For reasons that are currently a complete mystery to me, Canadian blogger Anonalogue comes up with a heck of a post detailing various Bush administration "lies."
Naturally, given the banter around this blog lately, it's a matter of debate whether something technically constitutes a "lie," so I'm specifically interested in any examples he describes in which Bush or any of the other flying monkeys in his administration profess absolute certainty about something that turns out later to be false. Recall that that was one of my definitions of a flat-out lie -- claiming certainty about stuff that just ain't so.
And there's certainly enough of that in Anonalogue's piece, like this (emphasis added):
Most of the misleading statements involve the selective use of intelligence or the failure to include essential qualifiers or caveats. For example, statements of certainty that Iraq was close to possessing nuclear weapons were misleading because they ignored significant doubts and disagreement in the U.S. intelligence community regarding whether Iraq was actively pursuing a nuclear program.
In 10 instances, however, the statements were false statements that directly contradicted facts known at the time by the Administration.
For example, on July 11, 2003, Ms. Rice stated with respect to the claim that Iraq was seeking uranium in Africa:
“Now, if there were doubts about the underlying intelligence . . . those doubts were not communicated to the President, to the Vice President, or to me.”
This statement is false because, as Ms. Rice’s deputy Stephen Hadley subsequently acknowledged, the CIA sent Ms. Rice and Mr. Hadley memos in October 2002 warning against the use of this claim.
I'm still reading A's post but there's certainly enough there to say with little fear of contradiction that yes, that smarmy little weasel Bush lied.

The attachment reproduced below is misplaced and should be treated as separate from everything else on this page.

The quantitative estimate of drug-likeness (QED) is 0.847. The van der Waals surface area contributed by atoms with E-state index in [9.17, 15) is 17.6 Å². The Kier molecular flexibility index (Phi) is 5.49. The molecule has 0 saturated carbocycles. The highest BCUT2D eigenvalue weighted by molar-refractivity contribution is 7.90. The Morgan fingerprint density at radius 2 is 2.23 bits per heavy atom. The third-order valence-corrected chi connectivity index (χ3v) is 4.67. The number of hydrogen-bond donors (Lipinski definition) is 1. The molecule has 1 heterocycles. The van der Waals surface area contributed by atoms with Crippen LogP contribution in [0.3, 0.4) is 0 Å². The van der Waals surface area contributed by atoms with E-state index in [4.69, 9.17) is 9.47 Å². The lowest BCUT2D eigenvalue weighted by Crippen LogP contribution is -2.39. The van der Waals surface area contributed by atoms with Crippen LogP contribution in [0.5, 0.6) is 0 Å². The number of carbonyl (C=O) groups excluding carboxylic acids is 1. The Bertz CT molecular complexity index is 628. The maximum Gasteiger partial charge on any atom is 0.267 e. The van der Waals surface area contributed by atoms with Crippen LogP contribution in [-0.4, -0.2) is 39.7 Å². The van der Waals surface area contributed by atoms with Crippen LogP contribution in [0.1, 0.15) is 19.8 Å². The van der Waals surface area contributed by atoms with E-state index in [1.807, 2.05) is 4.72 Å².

BY THE WAY, one of my favourite Bush administration lies was when they claimed they never said Iraq was an "imminent" threat. No, they say, they never used that word.
In the first place, they certainly used enough other synonymous words to leave no doubt as to what they meant. In their own words, Saddam and Iraq were "a threat," "a serious threat," "terrible threats," "a serious and mounting threat," "a real threat," "a unique and urgent threat," "a threat of unique urgency" and so on -- you can read it all for yourself. But, they are arguing, we never actually used that word so everything's fine.
Except they most certainly did use that word, didn't they, although sometimes only indirectly. Here's former spokesweasel Ari Fleischer, disagreeing with Helen Thomas:
Q There is no imminent threat.
MR. FLEISCHER: This is where -- Helen, if you were President you might view things differently. But you have your judgment and the President has others.
Q Why doesn't he prove it? Why don't you lay it out? When have they threatened in the last 12 years?
MR. FLEISCHER: They have attacked their neighbors. They have gassed their own people.
Q Twelve years ago.
MR. FLEISCHER: They have launched attacks.
There's no doubt that Fleischer is taking the position that Saddam's threat is imminent, since he's disagreeing with Thomas' contention that it isn't.
Other examples can be found here, where we also have White House Communications Director Dan Bartlett, being asked whether Saddam is an "imminent" threat and replying, "Well, of course he is." And there'e our own precious little pathological liar Scott McClellan who, back in 2003, spake thusly, "This is about imminent threat."
So, yeah, they lied. Trust me on this one.
P.P.S. And, no, this doesn't let Mr. Wudrick off the hook. I'm still not done with him.